Original Research

Study of burnout and depressive symptoms in doctors at a central level, state hospital

Ariefdien Nazeema, Karishma Lowton, Zenaida Tenea, Ani Anic, Preethi Jayrajh
South African Journal of Psychiatry | Vol 29 | a1866 | DOI: https://doi.org/10.4102/sajpsychiatry.v29i0.1866 | © 2023 Ariefdien Nazeema, Karishma Lowton, Zenaida Tenea, Ani Anic, Preethi Jayrajh | This work is licensed under CC Attribution 4.0
Submitted: 14 January 2022 | Published: 28 February 2023

About the author(s)

Ariefdien Nazeema, Department of Psychiatry, Faculty of Health Sciences, University of the Witwaterstrand, Johannesburg, South Africa
Karishma Lowton, Department of Psychiatry, Faculty of Health Sciences, University of the Witwaterstrand, Johannesburg, South Africa
Zenaida Tenea, Department of Psychiatry, Faculty of Health Sciences, University of the Witwaterstrand, Johannesburg, South Africa
Ani Anic, Department of Psychiatry, Faculty of Health Sciences, University of the Witwaterstrand, Johannesburg, South Africa
Preethi Jayrajh, Department of Psychiatry, Faculty of Health Sciences, University of the Witwaterstrand, Johannesburg, South Africa

Abstract

Background: Doctors are at high risk of burnout, which has far-reaching consequences on an individual and organisational level. Several studies have shown an association between burnout and depression.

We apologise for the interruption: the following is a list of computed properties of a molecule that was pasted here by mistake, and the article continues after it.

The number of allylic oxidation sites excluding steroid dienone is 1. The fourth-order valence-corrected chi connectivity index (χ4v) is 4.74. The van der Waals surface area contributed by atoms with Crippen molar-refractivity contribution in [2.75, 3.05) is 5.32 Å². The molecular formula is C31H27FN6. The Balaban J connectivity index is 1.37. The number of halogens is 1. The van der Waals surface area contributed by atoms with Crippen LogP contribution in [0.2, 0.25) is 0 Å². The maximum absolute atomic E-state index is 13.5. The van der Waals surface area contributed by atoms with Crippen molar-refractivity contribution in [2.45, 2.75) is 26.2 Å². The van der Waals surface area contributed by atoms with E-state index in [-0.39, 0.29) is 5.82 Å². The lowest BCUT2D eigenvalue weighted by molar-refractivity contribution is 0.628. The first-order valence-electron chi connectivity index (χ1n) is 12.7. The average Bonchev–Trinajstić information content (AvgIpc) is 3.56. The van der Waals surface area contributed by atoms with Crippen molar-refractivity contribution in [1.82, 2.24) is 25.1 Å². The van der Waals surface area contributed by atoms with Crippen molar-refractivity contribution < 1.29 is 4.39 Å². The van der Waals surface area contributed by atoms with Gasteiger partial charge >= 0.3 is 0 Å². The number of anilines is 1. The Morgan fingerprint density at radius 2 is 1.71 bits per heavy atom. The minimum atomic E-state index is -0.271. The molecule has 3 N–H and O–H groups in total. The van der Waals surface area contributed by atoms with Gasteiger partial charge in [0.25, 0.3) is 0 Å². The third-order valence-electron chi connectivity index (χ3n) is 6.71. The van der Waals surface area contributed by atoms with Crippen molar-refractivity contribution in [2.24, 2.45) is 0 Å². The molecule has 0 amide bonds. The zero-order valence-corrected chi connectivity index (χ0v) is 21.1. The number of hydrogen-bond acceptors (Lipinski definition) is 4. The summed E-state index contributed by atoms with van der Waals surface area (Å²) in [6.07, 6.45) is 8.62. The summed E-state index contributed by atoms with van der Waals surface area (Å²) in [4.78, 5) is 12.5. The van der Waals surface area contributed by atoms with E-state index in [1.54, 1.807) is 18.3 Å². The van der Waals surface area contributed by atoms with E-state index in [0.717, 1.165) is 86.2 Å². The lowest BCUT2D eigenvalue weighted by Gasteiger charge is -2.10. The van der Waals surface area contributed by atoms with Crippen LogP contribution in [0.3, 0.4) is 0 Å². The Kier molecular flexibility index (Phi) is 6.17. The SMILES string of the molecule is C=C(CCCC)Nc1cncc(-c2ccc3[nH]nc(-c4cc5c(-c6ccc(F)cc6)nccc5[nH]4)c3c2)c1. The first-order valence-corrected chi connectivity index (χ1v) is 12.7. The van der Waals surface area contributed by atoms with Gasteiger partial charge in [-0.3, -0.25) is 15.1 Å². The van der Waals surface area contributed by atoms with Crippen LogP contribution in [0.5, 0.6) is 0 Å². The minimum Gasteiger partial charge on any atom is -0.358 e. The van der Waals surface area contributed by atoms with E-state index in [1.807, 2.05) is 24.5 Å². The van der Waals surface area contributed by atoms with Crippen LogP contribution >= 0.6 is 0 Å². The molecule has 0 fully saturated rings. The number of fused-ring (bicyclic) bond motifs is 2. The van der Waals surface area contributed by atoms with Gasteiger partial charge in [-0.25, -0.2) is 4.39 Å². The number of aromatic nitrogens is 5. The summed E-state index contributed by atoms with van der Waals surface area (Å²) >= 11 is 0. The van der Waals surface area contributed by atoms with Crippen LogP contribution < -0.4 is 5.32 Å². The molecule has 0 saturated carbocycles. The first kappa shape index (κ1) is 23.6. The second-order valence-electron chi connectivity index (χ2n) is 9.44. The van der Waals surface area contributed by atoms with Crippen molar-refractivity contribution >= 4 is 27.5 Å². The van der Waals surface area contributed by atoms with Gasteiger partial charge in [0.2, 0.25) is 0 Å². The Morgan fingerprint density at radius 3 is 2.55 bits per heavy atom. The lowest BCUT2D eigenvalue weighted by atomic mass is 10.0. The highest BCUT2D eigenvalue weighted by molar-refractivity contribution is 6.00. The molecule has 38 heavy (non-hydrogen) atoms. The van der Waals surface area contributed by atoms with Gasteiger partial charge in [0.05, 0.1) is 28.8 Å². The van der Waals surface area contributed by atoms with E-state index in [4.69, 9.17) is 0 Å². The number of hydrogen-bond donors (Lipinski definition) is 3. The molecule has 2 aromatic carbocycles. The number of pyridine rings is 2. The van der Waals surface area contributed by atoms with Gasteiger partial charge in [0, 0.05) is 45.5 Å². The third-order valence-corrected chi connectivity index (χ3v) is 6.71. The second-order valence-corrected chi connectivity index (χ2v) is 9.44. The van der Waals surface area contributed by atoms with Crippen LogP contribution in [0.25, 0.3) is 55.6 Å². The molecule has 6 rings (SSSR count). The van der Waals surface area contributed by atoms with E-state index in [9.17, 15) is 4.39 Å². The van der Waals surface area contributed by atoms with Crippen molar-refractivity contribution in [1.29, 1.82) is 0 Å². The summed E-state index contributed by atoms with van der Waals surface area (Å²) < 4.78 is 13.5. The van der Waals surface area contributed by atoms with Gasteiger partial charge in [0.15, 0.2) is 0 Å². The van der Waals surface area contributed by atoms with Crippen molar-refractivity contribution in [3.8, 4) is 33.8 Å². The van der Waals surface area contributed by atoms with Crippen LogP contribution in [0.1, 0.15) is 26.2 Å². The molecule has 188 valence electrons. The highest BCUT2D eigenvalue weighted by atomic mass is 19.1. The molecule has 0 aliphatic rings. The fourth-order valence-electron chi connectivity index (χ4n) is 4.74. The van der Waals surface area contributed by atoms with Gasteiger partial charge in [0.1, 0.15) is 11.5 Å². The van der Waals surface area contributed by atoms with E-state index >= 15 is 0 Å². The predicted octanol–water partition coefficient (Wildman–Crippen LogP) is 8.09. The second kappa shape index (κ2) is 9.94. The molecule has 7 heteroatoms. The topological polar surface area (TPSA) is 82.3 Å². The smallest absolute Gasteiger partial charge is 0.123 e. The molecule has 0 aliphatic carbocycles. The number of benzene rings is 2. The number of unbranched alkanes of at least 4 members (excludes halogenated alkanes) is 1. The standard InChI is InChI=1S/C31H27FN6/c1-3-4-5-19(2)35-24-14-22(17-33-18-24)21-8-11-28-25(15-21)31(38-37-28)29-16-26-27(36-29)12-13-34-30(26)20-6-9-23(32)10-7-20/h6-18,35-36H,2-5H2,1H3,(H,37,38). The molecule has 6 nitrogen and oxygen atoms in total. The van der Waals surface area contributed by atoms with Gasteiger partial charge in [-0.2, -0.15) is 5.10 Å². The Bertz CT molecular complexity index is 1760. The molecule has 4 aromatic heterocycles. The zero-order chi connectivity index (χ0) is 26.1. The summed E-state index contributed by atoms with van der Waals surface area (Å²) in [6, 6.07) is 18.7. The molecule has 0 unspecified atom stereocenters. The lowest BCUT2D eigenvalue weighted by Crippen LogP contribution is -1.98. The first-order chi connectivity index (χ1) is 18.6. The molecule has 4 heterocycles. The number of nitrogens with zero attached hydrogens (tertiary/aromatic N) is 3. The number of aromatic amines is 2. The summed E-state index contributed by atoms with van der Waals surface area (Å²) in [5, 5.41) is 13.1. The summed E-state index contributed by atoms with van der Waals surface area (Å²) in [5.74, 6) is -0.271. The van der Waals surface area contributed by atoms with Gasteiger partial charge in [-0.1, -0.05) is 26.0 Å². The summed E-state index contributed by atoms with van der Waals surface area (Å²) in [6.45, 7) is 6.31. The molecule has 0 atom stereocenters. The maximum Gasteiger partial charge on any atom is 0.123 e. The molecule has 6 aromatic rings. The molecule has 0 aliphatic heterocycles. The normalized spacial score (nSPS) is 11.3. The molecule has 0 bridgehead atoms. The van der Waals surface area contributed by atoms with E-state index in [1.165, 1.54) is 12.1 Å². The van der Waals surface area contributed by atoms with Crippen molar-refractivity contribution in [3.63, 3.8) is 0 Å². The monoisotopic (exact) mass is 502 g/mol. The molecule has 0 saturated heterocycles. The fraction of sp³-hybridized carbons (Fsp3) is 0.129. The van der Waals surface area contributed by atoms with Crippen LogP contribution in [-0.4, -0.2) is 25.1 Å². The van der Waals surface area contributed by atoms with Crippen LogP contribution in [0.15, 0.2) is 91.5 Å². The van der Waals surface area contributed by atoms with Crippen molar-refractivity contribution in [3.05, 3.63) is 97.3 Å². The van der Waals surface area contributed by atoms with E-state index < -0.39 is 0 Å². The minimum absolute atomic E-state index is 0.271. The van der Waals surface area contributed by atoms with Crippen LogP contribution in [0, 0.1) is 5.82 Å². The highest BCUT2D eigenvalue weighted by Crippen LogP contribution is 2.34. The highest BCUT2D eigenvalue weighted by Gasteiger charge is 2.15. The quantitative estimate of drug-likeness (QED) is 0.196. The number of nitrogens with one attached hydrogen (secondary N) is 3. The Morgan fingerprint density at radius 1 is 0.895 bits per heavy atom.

Aim: This study aimed to determine the rate of burnout and depressive symptoms among doctors, as well as factors associated with both conditions.

Setting: Charlotte Maxeke Johannesburg Academic Hospital.

Methods: Burnout was measured using the Maslach Burnout Inventory–Human Services Survey and defined as the total score of high emotional exhaustion (≥ 27 points) + high depersonalisation (≥ 13 points). Individual subscales were analysed separately. Depressive symptoms were screened using the Patient-Health Questionnaire-9 (PHQ-9) and a score of ≥ 8 was deemed indicative of depression.

Results: Of the respondents (n = 327 for burnout and n = 335 for depression), 46.2% screened positive for burnout, whilst 53.73% screened positive for depression. Factors associated with increased burnout risk were younger age; Caucasian race; internship and/or registrarship; the discipline of emergency medicine; and having a prior psychiatric diagnosis of depressive and/or anxiety disorder. Factors associated with increased risk of depressive symptoms were females; younger age; being an intern, medical officer or registrar; disciplines of anaesthetics and obstetrics and gynaecology; having a prior psychiatric diagnosis of depressive and/or anxiety disorder; and family history of psychiatric disorder.

Conclusion: A high rate of burnout and depressive symptoms was determined. Although there is an overlap between the two conditions in terms of both symptomatology and risk factors, specific risk factors were determined for each in this population.

Contribution: This study highlighted the rate of burnout and depressive symptoms experienced by doctors at the state level hospital necessitating individual and institutional interventions to address this.


Keywords

burnout; depression; doctors; Maslach; Charlotte Maxeke Johannesburg Academic Hospital.

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